Most business advice teaches you to copy the success of others, following the model great entrepreneurs use to lead their industry. The trouble with that advice is it causes you to be a stereotype business instead of an archetype business.

Stereotype: A set form, conventional. A simplified and standardized conception.

Archetype: An original pattern from which all of the same kind are copied.

Stereotype businesses are like those characters in a badly written movie whose actions you can easily predict. In business, predictable means undifferentiated. That's not always bad and it doesn't mean you can't be a profitable business. It just means that you are susceptible to market conditions and you will never lead in a pack of commodity businesses.

On the other hand, a common trait of archetype businesses is “variability” or irregularity. That’s good in business because variability is what people notice. When customers try to make purchase decisions in a sea of lookalike businesses, the “variable,” or irregular, businesses are the ones that get noticed. The ones that look like everyone else, the regular businesses, get lost in the crowd.

Facebook is the archetype social media network. Approximately 51 percent of the U.S. population has a Facebook account. They are the leader and they are being chased by Google with their Google+ product. Google+ is trying to be an archetype, but they are chasing Facebook, trying to steal market share and be a “Facebook killer.” Trying to be a “whatever” killer is the sure sign of a stereotype.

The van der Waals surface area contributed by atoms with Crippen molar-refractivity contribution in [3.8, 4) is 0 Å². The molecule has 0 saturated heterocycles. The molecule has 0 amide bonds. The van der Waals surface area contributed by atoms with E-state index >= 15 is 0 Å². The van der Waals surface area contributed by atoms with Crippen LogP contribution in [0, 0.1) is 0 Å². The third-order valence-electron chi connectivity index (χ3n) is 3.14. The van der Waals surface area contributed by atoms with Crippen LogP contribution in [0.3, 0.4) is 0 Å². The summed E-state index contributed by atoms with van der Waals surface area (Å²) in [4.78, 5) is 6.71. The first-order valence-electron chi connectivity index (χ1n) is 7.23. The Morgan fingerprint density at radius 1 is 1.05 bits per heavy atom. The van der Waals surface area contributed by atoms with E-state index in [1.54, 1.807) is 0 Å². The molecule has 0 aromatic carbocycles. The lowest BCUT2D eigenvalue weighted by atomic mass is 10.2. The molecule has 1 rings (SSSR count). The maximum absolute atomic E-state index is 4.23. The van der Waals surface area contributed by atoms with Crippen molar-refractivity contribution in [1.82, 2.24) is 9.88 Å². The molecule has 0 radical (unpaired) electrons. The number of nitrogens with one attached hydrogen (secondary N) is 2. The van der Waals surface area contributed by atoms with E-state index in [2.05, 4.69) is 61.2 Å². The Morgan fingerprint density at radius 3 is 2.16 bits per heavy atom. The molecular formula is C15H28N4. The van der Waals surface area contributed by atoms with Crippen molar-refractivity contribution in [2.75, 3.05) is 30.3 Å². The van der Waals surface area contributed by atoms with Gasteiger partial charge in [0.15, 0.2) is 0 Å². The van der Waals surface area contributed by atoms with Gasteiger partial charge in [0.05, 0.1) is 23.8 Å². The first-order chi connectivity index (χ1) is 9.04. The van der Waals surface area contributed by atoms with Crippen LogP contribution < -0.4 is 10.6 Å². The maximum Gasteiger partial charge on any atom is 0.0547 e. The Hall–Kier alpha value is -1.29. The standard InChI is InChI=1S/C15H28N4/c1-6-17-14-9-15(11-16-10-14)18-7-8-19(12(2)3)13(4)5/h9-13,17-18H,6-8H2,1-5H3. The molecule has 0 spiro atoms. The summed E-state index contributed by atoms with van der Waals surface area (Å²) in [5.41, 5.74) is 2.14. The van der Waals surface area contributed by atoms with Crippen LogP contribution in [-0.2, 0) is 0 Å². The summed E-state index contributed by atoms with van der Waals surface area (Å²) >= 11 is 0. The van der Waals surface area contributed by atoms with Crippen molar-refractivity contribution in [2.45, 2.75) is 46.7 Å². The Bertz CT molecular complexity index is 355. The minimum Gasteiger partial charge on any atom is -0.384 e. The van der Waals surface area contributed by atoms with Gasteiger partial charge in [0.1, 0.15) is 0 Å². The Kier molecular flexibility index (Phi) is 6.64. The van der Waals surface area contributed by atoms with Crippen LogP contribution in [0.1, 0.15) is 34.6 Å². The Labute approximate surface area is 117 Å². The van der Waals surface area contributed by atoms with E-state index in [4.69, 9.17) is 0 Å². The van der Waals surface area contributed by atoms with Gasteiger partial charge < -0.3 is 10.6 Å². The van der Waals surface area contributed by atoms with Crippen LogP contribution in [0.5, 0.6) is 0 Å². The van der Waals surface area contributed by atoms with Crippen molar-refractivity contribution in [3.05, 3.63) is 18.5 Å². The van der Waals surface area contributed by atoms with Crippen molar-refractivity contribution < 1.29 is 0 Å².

For example, the iPad is the archetype. Each new Android tablet from Google is declared to be the “iPad Killer.” Yet the iPad still lives and thrives. The stereotype Google tablet continues to fruitlessly chase the iPad.

To avoid being a stereotype business, first make a list of everything that is expected from your type of business in your industry. Then eliminate as many of those items as you can — those that are neither critical to the success of your business or those that don’t add quantifiable value to your business.

Now you are ready to transform your business into an archetype. That means getting in touch with yourself and tapping your entrepreneurial spirit. Your entrepreneurial soul is unique and therefore your business should be, too. Each person is a unique blend of personality, values and habits. What are the things that make you unique as an entrepreneur? Rather than copy those things from other entrepreneurs, apply yours to your business to create something new.

Small business owners often shun their own unique characteristics and personality traits in favor of an industry template. That’s a shame. You are a unique archetype, not a copy.  It’s time to trash the templates.

How do you know if your business is an archetype? You don’t fit neatly into any category. You do stuff that other businesses are afraid to do. You get copied, and you get chased.

Are you chasing or being chased?

Stereotype businesses do the chasing, archetype businesses get chased.

Jay Ehret is founder and dean of marketing know-how at, a marketing education resource center for entrepreneurs and small business owners.